In Conversation With Amb. Edith Grace Ssempala with Nada Andersen - September 2022

 This report highlights the major elements of the In Conversation With [ICW] Ambassador Edith Grace Ssempala dialogue, which was moderated by Nada Andersen. Amb. Ssempala is the National Coordinator for the Alliance for National Transformation Women’s League (ANT).

 On programs of the women’s league in ANT

The main thing here in terms of programming is training. ANT as a unique party with high expectations means that, as women and members, we are required to walk the talk. This training involves encouraging women to be active out there.

 Views on Accountability

Accountability is very essential. Without accountability, we cannot hold our leaders liable. As a culture, it needs to be inculcated and perfected because since independence, we have been dealing with the issue of leaders starting off well but drifting along the line and becoming unaccountable. For ANT, we believe that the real challenge emanates from leaders who lack values. The Alliance for National Transformation sees accountability as a cardinal principle relevant to transform the nation.

 On the disinterest of Ugandans in Politics and the current leadership situation

We know that the problem of leadership in Uganda is the people themselves. They are a threat to themselves because of the weaknesses they are not interested in addressing. It is very clear that this regime is seriously declining. Ugandans being uninterested in politics is partly due to the absence of civic education. I believe that mobilisation and desensitization will make people understand the need to participate in politics.

 Removal of civic education from schools

Civic education is a very important empowerment tool because once you know, then you are empowered. That is why a dictatorship does not want people to know owing to the fact that the more ignorant people are, the more they are exposed to oppression.

 Viewpoint on the need for women to be active in politics

Women make up about 51% of the population hence, we have the numbers to participate in politics. We are the ones who are affected most as individuals and even through our children. This explains why in ANT, we have a conducive environment for women's participation, evident from having prominent and active women in the political party.

 On why women hold back from participating in politics

Women face many challenges. One of such challenges is the immense workload they have to undertake. As a woman who is a politician, mother, and wife, a condescending spouse can limit the woman’s interest in politics. Additionally, there is the socialisation factor whereby politics is regarded as dirty thus, women shun away from participation. The fear factor is also present especially when operating in a dictatorship. This does not affect only women but all those who participate in politics.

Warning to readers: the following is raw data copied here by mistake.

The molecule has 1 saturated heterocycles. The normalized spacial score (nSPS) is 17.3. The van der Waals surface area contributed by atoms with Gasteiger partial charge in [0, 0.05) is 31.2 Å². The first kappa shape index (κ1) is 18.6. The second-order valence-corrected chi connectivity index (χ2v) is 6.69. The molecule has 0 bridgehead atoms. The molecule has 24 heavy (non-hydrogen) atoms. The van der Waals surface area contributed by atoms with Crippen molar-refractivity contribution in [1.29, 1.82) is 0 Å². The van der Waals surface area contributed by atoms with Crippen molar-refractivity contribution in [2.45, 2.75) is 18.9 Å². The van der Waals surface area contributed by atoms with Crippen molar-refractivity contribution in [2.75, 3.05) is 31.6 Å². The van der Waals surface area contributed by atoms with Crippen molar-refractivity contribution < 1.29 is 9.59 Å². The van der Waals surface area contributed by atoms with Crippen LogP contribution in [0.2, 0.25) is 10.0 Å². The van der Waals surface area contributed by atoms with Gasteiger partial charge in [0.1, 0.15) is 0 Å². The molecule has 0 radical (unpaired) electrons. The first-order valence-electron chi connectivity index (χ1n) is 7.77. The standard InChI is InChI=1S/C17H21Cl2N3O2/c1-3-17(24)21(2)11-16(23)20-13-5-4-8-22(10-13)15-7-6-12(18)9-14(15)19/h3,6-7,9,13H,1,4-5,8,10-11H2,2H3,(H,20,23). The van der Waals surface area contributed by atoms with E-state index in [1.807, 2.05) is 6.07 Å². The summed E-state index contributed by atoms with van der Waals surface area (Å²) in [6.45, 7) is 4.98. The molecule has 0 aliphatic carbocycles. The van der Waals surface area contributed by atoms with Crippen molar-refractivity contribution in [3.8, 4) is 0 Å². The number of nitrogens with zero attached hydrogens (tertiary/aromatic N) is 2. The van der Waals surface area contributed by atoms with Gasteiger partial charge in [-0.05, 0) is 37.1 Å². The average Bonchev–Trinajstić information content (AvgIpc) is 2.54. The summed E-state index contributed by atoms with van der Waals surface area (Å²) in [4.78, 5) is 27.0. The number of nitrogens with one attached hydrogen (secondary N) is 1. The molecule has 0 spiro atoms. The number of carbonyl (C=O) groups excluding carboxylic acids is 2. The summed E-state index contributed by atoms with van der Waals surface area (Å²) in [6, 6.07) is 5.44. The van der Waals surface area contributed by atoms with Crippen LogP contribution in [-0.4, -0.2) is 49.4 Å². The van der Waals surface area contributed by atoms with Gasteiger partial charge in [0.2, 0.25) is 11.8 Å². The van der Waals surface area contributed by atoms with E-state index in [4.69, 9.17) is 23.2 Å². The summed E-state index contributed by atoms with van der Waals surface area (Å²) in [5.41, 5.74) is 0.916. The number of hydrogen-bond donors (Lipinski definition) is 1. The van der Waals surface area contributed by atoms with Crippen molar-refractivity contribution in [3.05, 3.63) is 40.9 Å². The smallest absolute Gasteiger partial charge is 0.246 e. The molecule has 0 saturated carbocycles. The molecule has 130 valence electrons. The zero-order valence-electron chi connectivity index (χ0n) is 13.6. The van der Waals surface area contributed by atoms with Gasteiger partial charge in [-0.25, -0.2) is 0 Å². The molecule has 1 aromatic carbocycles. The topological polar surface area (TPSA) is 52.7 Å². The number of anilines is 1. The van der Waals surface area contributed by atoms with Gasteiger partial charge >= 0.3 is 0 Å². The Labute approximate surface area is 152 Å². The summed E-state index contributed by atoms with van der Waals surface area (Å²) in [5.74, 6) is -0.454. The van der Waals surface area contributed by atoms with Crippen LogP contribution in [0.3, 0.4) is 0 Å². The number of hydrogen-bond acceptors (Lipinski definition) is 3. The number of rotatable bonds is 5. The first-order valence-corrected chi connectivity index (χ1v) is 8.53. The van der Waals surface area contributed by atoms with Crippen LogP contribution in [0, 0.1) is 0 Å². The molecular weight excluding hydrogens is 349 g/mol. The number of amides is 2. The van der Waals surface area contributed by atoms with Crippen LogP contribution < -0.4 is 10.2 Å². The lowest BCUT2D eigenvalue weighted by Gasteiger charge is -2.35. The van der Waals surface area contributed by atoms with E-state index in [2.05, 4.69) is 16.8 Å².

Opinions on 50% of Ugandan women being single mothers

It seems like the reason for the influx of single mothers is as a result of men who feel that they can have children and have no sense of responsibility in raising them. However, the root cause of the problem is socialisation. I believe that we have to go back to the basics of instilling values in children when they are young so that when they grow up, they can be held responsible.

 Views on the God factor and engagement in misdoings.

People claim they fear God but get involved in all kinds of misdemeanours. When you fear God, you will not do harm to other human beings. Similarly in politics, people talk about doing good things and do the opposite in the end.

 On the current situation in the East African Legislative Assembly

It is very unfortunate to see the election of the members of the East African legislative assembly portraying Uganda as a one-party state. NRM seeks to dominate and starve off others. If they claim to be a functional democracy and that there is indeed a leader of opposition in parliament, then it must be reflected in the election of those going to represent Uganda in the East African legislative assembly.

 On the transition of power: Is it time for a woman president?

The transition must and will take place as nothing lasts forever. We want to have a peaceful, bloodless transition. The issue should not be about gender but rather the character of a leader. We need a person of high integrity, an individual with a good track record.

 On solutions to a positive and seamless change

There is civic education. Ugandans need to understand their role in this change. We want a transparent and credible system that will produce the best candidates. This requires civic education, undoing militarization, and monetization of politics. Ugandans have to understand their responsibilities which include participation in politics.

 Final remarks: I would like to invite Ugandans to critically look at the Alliance for National Transformation and the track record of its leaders. Come join us, there is space, and we walk the talk. Lastly, politics requires money and if Ugandans want change, they must invest financially in that change through trustworthy and accountable leaders.

Report compiled by Priscilla Kwabea Fianko, Communication Intern with ANT.